PANAJI -- The spirit of 13 March's Holi celebrations are expected to spill over onto Tuesday, with a series of colourful political developments poised to play out over the issue of government formation in the coastal state, which has thrown up a fractured mandate.
While former senior Bharatiya Janata Party (BJP) leader Manohar Parrikar is scheduled to be sworn in as Chief Minister by Governor Mridula Sinha, the Congress is also expected to meet Sinha on 14 March morning, demanding that the Congress be granted an opportunity to form a government, because it has emerged as the single largest party in the 4 February elections with 17 MLAs.
In the national capital, the Supreme Court is also scheduled to hear a petition by Congress legislative party leader Chandrakant Kavlekar, who has challenged Sinha's decision to unilaterally invite Parrikar to form a government.
The Congress, which was late off the blocks in staking claim to form government, also faces an internal threat with at least five of its MLAs, openly expressing frustration and disenchantment with the delay by the party's senior leadership and central overseers in making the formal pitch for formation of government on 13 March.
Meanwhile, Parrikar, who resigned as Defence Minister on 13 March, cautioned the 13 BJP MLAs against demanding ministerial portfolios because of the concessions which need to be made to accommodate allies.
"Supporters of two of our MLAs were expected to demonstrate near out state party office demanding ministerial berths for them on Tuesday. But Parrikar has warned us that ministries for all senior MLAs are just not possible," a BJP MLA who attended the meeting in Panaji told IANS.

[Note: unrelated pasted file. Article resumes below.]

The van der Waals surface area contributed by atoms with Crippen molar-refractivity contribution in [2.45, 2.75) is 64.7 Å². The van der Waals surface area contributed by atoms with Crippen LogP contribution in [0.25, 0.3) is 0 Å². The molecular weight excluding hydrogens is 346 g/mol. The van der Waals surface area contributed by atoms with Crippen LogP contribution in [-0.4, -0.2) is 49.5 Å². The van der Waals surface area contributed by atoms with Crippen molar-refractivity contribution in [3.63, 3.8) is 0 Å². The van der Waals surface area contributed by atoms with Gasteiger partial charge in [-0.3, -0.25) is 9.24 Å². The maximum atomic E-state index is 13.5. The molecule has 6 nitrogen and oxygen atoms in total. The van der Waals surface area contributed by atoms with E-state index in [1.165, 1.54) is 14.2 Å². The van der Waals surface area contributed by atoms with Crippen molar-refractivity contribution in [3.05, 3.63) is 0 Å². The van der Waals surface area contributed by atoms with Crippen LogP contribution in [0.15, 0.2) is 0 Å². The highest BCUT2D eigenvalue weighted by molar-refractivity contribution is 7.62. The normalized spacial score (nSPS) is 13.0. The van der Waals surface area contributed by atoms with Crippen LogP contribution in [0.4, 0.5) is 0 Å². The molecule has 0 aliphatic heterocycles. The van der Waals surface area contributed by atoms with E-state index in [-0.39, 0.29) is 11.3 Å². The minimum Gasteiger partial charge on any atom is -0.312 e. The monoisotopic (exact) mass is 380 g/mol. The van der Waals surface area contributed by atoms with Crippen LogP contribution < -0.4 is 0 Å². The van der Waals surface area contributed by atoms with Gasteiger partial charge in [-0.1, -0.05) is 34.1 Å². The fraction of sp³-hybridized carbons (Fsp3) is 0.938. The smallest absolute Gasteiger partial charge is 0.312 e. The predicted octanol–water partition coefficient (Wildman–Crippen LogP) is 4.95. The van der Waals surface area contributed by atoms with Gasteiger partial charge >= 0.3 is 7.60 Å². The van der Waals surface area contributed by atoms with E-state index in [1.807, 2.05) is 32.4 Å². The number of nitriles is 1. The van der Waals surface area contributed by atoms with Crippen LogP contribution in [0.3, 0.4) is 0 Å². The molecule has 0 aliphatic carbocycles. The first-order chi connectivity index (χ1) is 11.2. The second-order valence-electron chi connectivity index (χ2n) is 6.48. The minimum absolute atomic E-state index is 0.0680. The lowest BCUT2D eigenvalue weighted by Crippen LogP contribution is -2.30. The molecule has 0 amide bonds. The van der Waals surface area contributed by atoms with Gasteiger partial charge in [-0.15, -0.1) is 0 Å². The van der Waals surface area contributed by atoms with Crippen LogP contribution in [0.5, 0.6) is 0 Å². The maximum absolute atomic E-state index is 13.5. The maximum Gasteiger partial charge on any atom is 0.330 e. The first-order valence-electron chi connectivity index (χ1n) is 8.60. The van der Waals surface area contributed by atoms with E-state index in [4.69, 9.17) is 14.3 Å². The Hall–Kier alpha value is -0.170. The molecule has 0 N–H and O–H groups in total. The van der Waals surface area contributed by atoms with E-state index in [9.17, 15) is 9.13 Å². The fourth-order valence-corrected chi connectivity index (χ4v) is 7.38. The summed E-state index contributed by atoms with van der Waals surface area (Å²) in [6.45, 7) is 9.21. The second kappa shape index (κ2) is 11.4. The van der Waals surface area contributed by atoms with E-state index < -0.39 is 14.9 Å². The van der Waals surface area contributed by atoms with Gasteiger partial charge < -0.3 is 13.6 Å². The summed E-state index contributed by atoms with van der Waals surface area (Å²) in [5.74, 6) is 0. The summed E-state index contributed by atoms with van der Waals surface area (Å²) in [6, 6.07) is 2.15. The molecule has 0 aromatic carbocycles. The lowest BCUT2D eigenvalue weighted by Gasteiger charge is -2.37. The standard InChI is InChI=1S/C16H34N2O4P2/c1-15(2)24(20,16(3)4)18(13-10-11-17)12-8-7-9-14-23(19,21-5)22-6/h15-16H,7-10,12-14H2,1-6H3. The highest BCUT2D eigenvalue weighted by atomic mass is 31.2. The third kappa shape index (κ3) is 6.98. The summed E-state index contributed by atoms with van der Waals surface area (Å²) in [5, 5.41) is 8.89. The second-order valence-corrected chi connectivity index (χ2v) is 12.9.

When Parrikar arrives for the swearing-in at Raj Bhavan at 5 p.m. on 14 March, he is reportedly expected to swear-in eight other ministers, two each from the alliance partners Goa Forward and the Maharashtrawadi Gomantak Party, two Independent legislators and four from the BJP.
But Parrikar's tryst with his fourth stint as Chief Minister could hang in balance, with the Congress' petition challenging the invitation to the BJP, likely to be heard by the apex court at 10.30 a.m.
"We were the single largest party. The Governor should have invited us to form government according to established constitutional practice... Governor overlooked Sarkaria commission report and M.M. Punchi Commission Report," All India Congress Committee (AICC) secretary Girish Chodankar told IANS.
While the Congress is scheduled to hold a CLP meeting, before visiting the Governor's palace to demand an invitation to form government, seething internal differences would end up giving a tough time to the party's minders.
At least two legislators from Valpoi and Taleigao Vishwajit Rane and Jennifer Monserrate respectively, have openly dissented against the slow-paced decision-making.
"I am pained at the manner in which our party leaders acted on 13 March. We had the chance to form government on 13 March because we had the biggest numbers. But our senior leaders squandered their chances because they could not even elect a legislative party leader in time," Monserrate told IANS.
Rane also said that he felt that he "was in the wrong party".
"People in my constituency are extremely disappointed. They have threatened not to vote for the Congress anymore, because we have squandered our best chance to form government," he added.
AICC General Secretary Digvijaya Singh has already accepted the blame for the party's inability to stake claim to form a government on 13 March.
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